Still In Recovery Mode

We’re no wild party people, but I am still recovering from the lack of sleep and sensory onslaught of hanging out in Vegas for a few days. The coolest part of the whole thing was seeing my mom give her presentation at WPPI in front of 200-300 people.

These people were taking notes. I’m not sure I have ever written down anything my mom said. Lots of fun selling her stuff, too. What’s more fun than watching people learn from your mom? Selling them the tutorial cd so they can learn more.

Anyway, Las Vegas is everything Baudrillard would expect: no reality necessary, just a thin plastic sheet that resembles reality and takes all your money. (Actually, we left $16 up, but that’s irrelevant. Thank you Aztec-themed slot machine.)

By the way, everything in Vegas is “just through the casino,” but the veteran employees will never actually use those words. The lifers just point you in a direction and assume the casino will appear to be as invisible to you as it is to them.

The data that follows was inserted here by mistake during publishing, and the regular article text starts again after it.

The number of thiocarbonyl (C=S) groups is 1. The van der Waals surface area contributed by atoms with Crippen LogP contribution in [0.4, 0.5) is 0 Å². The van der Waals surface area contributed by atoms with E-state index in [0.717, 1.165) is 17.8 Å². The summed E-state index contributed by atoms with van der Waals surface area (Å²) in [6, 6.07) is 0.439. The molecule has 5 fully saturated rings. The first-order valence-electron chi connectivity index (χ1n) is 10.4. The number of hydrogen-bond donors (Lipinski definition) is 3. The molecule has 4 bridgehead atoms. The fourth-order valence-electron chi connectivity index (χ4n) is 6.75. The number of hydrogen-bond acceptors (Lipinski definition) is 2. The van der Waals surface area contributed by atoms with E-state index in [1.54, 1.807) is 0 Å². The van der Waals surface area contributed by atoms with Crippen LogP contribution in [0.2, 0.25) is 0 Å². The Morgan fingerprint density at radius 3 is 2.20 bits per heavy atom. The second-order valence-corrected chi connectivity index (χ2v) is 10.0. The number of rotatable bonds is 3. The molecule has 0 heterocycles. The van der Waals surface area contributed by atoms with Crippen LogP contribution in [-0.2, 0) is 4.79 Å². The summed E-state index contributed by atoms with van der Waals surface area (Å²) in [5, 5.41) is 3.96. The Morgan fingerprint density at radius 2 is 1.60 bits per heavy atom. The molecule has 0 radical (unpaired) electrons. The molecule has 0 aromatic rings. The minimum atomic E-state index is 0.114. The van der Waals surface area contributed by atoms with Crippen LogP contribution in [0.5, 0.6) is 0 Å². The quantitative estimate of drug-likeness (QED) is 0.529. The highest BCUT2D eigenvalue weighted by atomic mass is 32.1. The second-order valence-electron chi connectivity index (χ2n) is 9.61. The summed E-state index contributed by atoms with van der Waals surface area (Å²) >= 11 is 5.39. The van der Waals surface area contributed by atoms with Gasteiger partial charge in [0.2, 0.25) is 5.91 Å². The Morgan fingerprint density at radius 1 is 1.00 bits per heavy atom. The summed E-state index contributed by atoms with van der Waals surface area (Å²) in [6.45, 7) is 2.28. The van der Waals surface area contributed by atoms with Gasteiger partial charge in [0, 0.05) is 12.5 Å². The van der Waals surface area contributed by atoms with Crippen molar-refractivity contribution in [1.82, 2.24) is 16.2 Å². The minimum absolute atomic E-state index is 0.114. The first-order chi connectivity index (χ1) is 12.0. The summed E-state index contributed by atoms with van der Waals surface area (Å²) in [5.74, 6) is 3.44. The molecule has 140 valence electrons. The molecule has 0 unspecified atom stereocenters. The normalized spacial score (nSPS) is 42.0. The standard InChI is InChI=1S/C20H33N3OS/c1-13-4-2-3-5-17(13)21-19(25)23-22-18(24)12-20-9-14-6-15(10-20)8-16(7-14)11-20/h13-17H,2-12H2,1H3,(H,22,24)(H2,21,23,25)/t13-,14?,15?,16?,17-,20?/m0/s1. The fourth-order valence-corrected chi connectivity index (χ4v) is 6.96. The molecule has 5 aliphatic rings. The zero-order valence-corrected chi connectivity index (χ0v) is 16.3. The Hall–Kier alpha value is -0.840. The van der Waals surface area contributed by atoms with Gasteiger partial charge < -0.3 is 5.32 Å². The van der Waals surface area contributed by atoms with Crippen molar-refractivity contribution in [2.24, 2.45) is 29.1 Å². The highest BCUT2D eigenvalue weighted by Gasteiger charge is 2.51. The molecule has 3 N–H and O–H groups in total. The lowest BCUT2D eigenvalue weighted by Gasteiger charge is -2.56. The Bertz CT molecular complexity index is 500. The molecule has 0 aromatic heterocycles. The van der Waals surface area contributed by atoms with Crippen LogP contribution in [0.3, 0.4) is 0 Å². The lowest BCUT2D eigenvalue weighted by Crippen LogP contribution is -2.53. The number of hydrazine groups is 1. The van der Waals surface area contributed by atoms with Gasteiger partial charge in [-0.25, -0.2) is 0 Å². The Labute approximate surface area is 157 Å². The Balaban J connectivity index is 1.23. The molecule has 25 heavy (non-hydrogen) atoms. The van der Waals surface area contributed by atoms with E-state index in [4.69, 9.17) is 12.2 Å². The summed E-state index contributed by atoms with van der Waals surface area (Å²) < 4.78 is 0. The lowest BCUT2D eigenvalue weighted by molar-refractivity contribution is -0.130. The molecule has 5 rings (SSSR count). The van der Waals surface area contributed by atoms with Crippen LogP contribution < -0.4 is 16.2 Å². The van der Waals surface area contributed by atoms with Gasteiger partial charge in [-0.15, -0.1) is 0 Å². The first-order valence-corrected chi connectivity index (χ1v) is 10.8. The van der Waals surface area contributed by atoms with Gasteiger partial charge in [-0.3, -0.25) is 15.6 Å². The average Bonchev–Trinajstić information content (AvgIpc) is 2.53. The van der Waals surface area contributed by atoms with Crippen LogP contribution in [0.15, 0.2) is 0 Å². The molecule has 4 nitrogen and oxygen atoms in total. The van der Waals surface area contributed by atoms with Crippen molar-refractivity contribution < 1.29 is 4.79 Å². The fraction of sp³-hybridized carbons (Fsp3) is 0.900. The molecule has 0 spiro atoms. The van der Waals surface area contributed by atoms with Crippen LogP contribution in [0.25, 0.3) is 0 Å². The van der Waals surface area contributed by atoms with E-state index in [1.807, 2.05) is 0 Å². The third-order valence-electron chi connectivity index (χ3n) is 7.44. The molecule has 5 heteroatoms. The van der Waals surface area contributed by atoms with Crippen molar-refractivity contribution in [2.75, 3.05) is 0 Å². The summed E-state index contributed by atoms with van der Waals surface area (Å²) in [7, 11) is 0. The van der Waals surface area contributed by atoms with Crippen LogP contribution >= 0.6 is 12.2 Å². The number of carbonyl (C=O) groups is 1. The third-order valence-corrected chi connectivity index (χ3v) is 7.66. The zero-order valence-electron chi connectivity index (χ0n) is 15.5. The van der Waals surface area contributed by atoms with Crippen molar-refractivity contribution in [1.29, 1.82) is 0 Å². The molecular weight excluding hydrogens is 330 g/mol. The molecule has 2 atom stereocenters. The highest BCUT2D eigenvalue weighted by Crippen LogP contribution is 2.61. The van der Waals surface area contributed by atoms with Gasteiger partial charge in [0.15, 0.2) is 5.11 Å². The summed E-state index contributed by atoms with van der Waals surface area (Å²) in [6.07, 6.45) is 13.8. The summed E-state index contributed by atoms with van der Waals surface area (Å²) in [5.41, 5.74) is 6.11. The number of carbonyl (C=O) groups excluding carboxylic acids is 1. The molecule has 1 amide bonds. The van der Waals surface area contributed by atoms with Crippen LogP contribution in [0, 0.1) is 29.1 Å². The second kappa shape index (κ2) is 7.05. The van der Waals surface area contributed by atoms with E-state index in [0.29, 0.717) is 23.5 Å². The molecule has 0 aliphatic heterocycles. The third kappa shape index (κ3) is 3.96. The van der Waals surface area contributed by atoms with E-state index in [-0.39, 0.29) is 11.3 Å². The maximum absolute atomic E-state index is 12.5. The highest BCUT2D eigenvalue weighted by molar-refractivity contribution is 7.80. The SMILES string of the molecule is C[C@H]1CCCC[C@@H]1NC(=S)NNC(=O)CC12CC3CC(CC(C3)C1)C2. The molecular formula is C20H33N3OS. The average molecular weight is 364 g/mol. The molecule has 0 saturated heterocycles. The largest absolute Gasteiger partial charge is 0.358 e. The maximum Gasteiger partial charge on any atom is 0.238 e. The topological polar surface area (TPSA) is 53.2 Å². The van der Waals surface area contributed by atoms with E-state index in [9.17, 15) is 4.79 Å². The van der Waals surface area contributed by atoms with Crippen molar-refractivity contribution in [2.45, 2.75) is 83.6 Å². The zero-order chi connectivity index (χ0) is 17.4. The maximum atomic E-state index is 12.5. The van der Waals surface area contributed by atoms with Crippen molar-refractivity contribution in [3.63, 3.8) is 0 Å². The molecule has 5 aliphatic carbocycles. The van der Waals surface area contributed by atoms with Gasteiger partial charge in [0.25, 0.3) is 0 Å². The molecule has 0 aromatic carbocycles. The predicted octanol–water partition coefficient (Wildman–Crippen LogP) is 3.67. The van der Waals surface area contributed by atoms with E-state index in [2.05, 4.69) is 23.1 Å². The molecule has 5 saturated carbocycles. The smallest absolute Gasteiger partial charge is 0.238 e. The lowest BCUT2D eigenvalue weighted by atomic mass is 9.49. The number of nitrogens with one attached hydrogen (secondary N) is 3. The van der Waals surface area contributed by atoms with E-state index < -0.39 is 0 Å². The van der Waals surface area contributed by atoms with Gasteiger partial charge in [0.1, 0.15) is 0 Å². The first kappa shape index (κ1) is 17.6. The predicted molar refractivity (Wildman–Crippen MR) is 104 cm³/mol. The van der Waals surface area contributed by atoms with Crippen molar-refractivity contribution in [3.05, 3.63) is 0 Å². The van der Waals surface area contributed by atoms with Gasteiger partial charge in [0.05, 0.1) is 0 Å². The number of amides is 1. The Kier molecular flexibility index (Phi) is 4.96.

For the record, I only saw ONE Elvis Impersonator, and I was unimpressed.

St. Pat’s Day Survival Report

Maybe I shouldn’t have been so flippant in recalling my music video days yesterday. I ended up spending the copious majority of 15 hours behind the bar yesterday. I don’t have too much green dye on my hands though, so that’s a plus. And yes, the first phone call of the day was the ubiquitous “Are you serving corned beef and cabbage today?”

In a few hours, it’s back into the mouth of the beast.

PS – maybe the real meaning of convergence is that it’s what happens when St. Patrick’s Day coincides with the first day of the NCAA basketball tournament and the last day of finals at UCSC before Spring Break.

Jerry Brown gets all “hyphee”

Jerry Brown, Oakland Mayor and my favorite blogging politician, is teaching me a bunch of Bay Area urban slang. I feel so nineteen-ninety-now when I think of everything I’ve missed being this far away from the hip-hop game. The last music video I ever worked on was Fabolous’ first big hit. So Mayor Brown’s rant about “convoys of cars in ‘hyphee‘ mode” threw me for a loop. That’s his link to the Urban Dictionary, not mine. So now I know what hyphee means, and clicked on crunk so I could finally catch on to what that was all about. Yiddish? Chinese? Apparently everyone wants a piece. Quoth the NorCal undergrads: “It’s like, hella, y’know, like hella.”